Hazelnut Plum Tart

Sunday is kind of like the lotto in this house... you never know what you're going to get. Without fail, one of us comes home with something that our parent's pushed upon us. It's sweet. I love them for it.



A few weekends back, Mike's mom bestowed us with some plums. He insisted he would eat them within the week.

 

Over a week later... I found them in the fridge. Untouched and slightly soft. Okay plums. Rule of the house: no food goes to waste. What the heck do you do with plums though?


It was like the foodie energy aligned. I have a few standard issue blogs I check on the regular. One of which is (of course) Smitten Kitchen. Wouldn't you know it, her most recent entry incorporated plum.



And hazelnut. Hazelnut people... you know- the stuff that comprises nutella.

 
If that's not a sign... I don't know what is.

 
Meet the Hazelnut Plum Tart. Insanely good. You'll rub up against the oven like a purring kitten when you smell this baby baking. I was shocked!  Who knew plums were so amazing to bake? It's a whole new world! Plums, I welcome thee with open arms!



Everyone loved this tart, from mothers, to random office mates, to the boyfriend. It is signed and approved for future use. It's unique and rustic.


Note: Not too keen on hazelnuts because of that bitterness? Do a better job of getting the skins off! That's where the bitter taste resides. A trick from Smitten to get the skins off is toast them well (NOT BURNT) to create a strong flavor and loose skin. Rub them with dry hands until the skin comes off almost entirely.

Hazelnut Plum Tart
from Smitten Kitchen


Crust and crumbs

3/4 cup unsalted butter (1 1/2 sticks), chilled, cut into small pieces, plus more for pan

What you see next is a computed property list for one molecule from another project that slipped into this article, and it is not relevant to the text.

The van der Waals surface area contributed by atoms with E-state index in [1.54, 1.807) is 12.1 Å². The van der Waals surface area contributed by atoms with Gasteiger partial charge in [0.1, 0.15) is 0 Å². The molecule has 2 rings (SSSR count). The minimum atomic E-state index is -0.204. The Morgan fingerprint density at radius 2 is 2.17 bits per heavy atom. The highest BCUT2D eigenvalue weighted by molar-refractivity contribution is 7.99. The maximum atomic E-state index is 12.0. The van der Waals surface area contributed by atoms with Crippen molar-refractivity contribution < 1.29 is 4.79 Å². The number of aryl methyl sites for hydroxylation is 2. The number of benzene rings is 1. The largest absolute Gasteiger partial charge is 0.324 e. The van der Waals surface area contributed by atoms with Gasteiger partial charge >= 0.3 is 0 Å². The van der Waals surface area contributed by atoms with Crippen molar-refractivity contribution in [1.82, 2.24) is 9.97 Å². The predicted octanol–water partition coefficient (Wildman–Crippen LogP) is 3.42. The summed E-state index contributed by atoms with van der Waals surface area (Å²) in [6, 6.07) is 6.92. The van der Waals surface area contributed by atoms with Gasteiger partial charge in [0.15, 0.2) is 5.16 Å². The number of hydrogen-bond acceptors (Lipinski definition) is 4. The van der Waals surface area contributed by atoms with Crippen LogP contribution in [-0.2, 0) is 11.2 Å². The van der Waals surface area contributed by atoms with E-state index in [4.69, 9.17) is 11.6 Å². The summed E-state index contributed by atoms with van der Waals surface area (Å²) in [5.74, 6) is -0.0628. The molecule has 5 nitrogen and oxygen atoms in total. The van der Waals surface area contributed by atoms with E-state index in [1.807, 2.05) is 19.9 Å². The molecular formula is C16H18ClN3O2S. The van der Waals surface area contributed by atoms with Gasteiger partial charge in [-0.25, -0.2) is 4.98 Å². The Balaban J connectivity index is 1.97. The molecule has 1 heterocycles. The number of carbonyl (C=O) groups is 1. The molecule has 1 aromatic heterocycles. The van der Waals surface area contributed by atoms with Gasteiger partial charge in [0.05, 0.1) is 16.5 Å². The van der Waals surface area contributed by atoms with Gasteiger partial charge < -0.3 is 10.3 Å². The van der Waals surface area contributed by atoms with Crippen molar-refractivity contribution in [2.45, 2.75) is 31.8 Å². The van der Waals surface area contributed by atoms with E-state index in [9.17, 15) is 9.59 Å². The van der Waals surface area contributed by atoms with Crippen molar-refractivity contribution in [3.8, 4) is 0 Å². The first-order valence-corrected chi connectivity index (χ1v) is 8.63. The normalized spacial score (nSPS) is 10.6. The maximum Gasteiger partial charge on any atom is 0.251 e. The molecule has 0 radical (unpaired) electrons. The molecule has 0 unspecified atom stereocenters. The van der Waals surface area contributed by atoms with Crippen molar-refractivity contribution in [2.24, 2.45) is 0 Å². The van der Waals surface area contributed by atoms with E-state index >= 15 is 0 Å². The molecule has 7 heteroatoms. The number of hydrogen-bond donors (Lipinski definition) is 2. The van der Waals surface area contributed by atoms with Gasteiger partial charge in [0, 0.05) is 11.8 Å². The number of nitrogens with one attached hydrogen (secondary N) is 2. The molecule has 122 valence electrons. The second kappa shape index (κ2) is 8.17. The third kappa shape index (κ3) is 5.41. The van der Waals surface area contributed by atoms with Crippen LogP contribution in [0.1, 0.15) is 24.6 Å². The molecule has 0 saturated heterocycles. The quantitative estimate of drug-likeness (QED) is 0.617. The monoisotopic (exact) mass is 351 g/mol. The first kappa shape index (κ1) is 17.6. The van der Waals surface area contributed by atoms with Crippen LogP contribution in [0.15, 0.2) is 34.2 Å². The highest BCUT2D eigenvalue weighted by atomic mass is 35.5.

1/3 cup (1 3/4 ounces of 49 grams) hazelnuts or hazelnut flour
1 1/2 cups (188 grams) all-purpose flour
1/2 cup granulated sugar
1/3 cup packed light or dark brown sugar
1/2 teaspoon ground cinnamon
1/2 teaspoon table salt

Filling

1 pound ripe but firm plums (about 4 standard black ones or 12 smaller Italian plums)
1 tablespoon (8 grams) all-purpose flour
1/4 cup plus 2 tablespoons (6 tablespoons) granulated sugar
1 large egg, lightly beaten
1 large egg yolk
1/3 cup heavy cream
1/4 cup milk
1/4 teaspoon table salt
1/4 teaspoon ground cinnamon
Grated nutmeg, optional

Preheat oven to 350 degrees. Butter a 9-inch springform pan; set aside. Spread hazelnuts on a baking sheet. Bake until fragrant, about 10 to 15 minutes, then let cool enough to remove the skins (see above). Place nuts in the bowl of a food processor, and pulse until medium fine, about 30 pulses.

Transfer nuts to the bowl of an electric mixer and add 1 1/2 cups flour, 1/2 cup granulated sugar, brown sugar, 1/2 teaspoon cinnamon, and 1/2 teaspoon salt; mix until just combined. Add butter, and mix on low speed until crumbs begin to stick together, about 2 to 3 minutes. Press 3 cups of crumb into the bottom of the prepared pan and about 1 1/2 inches up the sides of the pan to form crust; I like to use the bottom and side of a heavy measuring cup to help press the crumbs neatly down and up the side, forming a nice inner corner. Set remaining crumb mixture (about 1 1/2 cups) aside. Transfer crust to the oven; bake until it appears to be set, 15 to 20 minutes; go easy on this baking time as I found it was easy to overbake the outer corners of the tart base in the final baking. It’s going to slump a wee bit in the oven; feel free to press the sides back up the sides with the back of a metal spoon when it comes out of the oven to get them back in place. Set aside to cool (the fridge will expedite this for you).

Slice plums in half, and remove pits. Slice larger plums into eighths and smaller ones into quarters and arrange in cooled crust. In a medium bowl, whisk together 1 tablespoon flour and 1/4 cup plus 2 tablespoons granulated sugar. Whisk in egg, egg yolk, heavy cream, milk, 1/4 teaspoon cinnamon, 1/4 teaspoon salt, and a few gratings of fresh nutmeg. Pour custard over fruit; sprinkle with reserved crumb mixture. Transfer tart to the oven; bake until custard has set and is slightly golden, 45 to 50 minutes. Let rest at least 25 minutes before cutting if serving warm. You can serve this warm or at room temperature but we much preferred it fully chilled.